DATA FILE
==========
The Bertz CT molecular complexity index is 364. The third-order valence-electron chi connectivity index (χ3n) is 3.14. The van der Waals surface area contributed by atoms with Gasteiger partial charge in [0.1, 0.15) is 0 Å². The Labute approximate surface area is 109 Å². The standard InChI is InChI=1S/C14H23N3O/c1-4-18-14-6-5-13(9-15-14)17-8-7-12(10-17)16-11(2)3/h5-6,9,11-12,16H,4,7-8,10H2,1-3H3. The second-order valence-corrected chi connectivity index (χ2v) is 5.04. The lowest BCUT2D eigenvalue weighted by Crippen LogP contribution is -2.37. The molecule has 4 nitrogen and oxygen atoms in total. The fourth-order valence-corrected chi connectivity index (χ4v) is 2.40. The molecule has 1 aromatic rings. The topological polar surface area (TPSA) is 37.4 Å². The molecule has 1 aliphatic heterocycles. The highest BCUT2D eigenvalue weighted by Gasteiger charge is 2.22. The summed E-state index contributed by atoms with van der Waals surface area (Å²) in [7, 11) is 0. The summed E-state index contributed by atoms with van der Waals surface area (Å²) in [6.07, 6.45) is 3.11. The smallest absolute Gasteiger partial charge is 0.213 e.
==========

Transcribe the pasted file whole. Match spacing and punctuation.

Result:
The Bertz CT molecular complexity index is 364. The third-order valence-electron chi connectivity index (χ3n) is 3.14. The van der Waals surface area contributed by atoms with Gasteiger partial charge in [0.1, 0.15) is 0 Å². The Labute approximate surface area is 109 Å². The standard InChI is InChI=1S/C14H23N3O/c1-4-18-14-6-5-13(9-15-14)17-8-7-12(10-17)16-11(2)3/h5-6,9,11-12,16H,4,7-8,10H2,1-3H3. The second-order valence-corrected chi connectivity index (χ2v) is 5.04. The lowest BCUT2D eigenvalue weighted by Crippen LogP contribution is -2.37. The molecule has 4 nitrogen and oxygen atoms in total. The fourth-order valence-corrected chi connectivity index (χ4v) is 2.40. The molecule has 1 aromatic rings. The topological polar surface area (TPSA) is 37.4 Å². The molecule has 1 aliphatic heterocycles. The highest BCUT2D eigenvalue weighted by Gasteiger charge is 2.22. The summed E-state index contributed by atoms with van der Waals surface area (Å²) in [7, 11) is 0. The summed E-state index contributed by atoms with van der Waals surface area (Å²) in [6.07, 6.45) is 3.11. The smallest absolute Gasteiger partial charge is 0.213 e.